"My music has always been full of pictures and feelings," he said by phone from his home in Kongens Lyngby, near Copenhagen. "But now these pictures come out more with text and therefore somehow there has been some kind of step [forward] in this piece, which I understood when I wrote it."
One of the keys to the success of let me tell you is soprano Barbara Hannigan, for whom it was written. A fearless champion of new music, Hannigan has premiered some 80 pieces and was recently praised for her performances in Written on Skin, an opera by George Benjamin that received its U.S. stage premiere at this summer's Mostly Mozart Festival in New York. At one point in the conception of let me tell you, she gave Abrahamsen a crash course on the history of vocal music, singing for him excerpts of Mozart, Mahler and Schoenberg, and instructing him in the finer points of her silvery, flexible voice.
It was also Hannigan who asked the Berlin Philharmonic if they wanted to commission the work. That orchestra, led by Andris Nelsons, gave the piece its world premiere Dec. 20, 2013.
For Abrahamsen, winning the award is a dream come true. "I remember the first time I heard about the award and heard that Lutoslawski and Ligeti and others who won," he says. "I knew it was, and still is, a very prestigious prize. So when I heard that I had received it, I became very honored and very happy."
The piece will be heard first in the U.S. in performances by Hannigan, the Cleveland Orchestra and music director Franz Welser-Möst in Cleveland and New York in January. A recording will be released Jan. 8 on the Winter & Winter label, and Boston Symphony Orchestra performances with Hannigan and Nelsons follow in February.
"I have the feeling that in this piece I have made something which is perhaps more open but still full of mystery, and, for me, what I'm searching for," Abrahamsen says. "When I did the piece I felt everything came into its right place."
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Israeli violinist Itzhak Perlman in 2009, playing his Stradivarius during a rehearsal with musicians from the Simón Bolívar National Youth Orchestra in Caracas, Venezuela.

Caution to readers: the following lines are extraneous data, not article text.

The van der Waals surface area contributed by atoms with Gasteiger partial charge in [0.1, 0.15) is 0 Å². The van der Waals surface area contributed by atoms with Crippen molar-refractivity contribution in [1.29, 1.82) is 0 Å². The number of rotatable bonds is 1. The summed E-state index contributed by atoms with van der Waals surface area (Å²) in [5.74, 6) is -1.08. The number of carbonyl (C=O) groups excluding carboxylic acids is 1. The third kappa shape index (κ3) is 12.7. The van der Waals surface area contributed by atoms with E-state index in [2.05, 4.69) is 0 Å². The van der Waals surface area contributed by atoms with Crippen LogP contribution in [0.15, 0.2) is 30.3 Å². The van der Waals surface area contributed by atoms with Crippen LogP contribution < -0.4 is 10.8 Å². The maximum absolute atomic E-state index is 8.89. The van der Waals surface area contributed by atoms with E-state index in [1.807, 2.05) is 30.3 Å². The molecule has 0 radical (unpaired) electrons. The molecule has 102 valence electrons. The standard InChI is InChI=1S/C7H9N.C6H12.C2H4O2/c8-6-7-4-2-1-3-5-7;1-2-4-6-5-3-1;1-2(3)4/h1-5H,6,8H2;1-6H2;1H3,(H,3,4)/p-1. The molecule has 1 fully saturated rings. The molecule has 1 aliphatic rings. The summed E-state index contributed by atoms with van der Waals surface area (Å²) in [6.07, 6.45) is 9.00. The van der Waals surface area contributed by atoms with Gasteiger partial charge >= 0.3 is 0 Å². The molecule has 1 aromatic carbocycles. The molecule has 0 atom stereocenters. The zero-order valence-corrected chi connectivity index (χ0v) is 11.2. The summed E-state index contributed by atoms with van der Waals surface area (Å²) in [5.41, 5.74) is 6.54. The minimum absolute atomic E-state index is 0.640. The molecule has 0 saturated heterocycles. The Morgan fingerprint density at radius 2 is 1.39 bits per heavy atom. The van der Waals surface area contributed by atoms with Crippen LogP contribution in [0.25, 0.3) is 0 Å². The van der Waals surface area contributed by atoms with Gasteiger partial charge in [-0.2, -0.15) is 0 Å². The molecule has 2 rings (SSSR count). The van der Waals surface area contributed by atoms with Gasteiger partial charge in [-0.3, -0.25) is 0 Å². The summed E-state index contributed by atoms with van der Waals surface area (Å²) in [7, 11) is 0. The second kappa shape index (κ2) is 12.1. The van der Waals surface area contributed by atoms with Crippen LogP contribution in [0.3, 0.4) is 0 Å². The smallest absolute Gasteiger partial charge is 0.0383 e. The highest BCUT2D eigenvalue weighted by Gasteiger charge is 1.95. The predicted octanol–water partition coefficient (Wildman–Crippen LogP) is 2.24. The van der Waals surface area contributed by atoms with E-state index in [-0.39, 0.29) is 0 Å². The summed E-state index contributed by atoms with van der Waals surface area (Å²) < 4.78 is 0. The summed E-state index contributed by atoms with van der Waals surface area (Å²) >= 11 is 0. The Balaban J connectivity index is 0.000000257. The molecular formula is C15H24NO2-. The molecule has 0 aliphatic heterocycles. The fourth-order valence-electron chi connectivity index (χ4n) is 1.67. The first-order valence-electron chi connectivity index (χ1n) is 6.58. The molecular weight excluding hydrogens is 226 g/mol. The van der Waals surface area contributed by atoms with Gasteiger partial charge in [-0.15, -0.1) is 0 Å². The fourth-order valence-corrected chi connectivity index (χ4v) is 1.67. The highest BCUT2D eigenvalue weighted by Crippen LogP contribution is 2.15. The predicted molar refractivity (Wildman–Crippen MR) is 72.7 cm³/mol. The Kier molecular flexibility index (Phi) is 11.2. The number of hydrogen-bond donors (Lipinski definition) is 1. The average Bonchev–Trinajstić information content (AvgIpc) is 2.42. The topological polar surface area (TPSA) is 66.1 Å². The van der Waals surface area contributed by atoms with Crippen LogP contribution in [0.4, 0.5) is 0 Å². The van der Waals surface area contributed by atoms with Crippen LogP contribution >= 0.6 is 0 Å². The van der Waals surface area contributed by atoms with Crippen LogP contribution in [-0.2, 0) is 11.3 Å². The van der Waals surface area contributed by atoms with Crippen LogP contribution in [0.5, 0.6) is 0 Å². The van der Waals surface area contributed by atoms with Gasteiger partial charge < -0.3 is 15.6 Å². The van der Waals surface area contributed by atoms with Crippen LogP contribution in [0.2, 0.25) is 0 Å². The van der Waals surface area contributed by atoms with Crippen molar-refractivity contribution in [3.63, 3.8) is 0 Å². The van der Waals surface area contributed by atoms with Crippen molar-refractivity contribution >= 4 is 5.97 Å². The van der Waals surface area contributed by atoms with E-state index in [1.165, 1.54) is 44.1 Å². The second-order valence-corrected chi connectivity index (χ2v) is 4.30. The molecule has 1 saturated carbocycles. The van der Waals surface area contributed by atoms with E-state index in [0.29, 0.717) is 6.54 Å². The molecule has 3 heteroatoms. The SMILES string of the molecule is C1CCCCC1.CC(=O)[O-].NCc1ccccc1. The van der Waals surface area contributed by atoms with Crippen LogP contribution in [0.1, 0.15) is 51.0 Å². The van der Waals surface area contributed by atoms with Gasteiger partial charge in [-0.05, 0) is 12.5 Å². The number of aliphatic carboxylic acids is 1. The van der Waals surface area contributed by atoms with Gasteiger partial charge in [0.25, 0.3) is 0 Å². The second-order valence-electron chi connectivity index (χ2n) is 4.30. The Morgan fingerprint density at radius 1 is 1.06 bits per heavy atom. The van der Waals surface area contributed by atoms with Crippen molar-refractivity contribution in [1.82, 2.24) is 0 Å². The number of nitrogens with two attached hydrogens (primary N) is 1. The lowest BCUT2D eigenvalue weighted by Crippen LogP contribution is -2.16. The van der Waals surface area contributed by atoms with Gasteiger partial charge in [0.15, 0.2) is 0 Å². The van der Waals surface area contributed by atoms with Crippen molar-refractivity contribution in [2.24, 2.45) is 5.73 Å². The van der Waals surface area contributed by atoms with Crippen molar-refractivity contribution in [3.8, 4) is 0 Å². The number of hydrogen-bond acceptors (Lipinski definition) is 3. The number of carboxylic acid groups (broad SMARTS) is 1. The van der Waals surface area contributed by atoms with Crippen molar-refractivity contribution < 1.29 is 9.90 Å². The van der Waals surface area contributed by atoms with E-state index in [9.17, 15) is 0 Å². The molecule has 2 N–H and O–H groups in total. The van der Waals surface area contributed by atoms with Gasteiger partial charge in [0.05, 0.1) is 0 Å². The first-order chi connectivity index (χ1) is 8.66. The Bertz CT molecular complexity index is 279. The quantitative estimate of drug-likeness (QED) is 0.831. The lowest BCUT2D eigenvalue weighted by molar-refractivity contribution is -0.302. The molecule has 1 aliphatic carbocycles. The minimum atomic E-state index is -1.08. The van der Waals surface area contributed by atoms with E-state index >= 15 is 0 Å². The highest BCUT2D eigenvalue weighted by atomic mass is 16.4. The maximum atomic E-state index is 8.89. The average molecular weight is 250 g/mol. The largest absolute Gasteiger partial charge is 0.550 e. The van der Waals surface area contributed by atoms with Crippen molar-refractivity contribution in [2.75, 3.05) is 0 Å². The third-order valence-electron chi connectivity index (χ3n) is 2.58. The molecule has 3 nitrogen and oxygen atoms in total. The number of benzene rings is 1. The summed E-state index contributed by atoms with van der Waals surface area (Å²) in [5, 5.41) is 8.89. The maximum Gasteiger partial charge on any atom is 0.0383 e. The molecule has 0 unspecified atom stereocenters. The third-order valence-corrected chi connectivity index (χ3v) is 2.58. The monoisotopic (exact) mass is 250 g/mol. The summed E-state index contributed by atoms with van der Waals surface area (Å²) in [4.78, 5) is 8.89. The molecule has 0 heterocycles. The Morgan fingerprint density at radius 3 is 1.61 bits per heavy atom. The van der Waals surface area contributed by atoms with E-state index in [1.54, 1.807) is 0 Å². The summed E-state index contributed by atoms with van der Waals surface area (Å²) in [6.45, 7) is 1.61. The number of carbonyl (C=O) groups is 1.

On a long drive, Itzhak Perlman will sometimes listen to classical music on the radio and try to guess who's playing.
"There is always a question mark," he says. "If it's good, boy, I hope it's me. If it's bad, I hope it's not me."
Sometimes it's hard to be sure: Perlman has played so much, for so long, and says he's still learning, even at 70. This week, the great violinist will be honored by President Obama with the Medal of Freedom, a milestone in the life of a naturalized American citizen. Perlman grew up in the 1940s and '50s in Tel Aviv, then a burgeoning young city being built in the brand-new country of Israel.
"I would see them make cement blocks," Perlman tells NPR's Steve Inskeep. "They would mix the cement and so on, and they would put it in little things that would make it a block that they would use in the buildings. So I actually knew how buildings were being built from the beginning. That was very exciting. And another excuse not to practice."
Though as a child he hated practicing and contracted polio, Perlman developed his talent early. At 13, he was discovered by a giant of American TV: Ed Sullivan, who featured Perlman on his show more than once.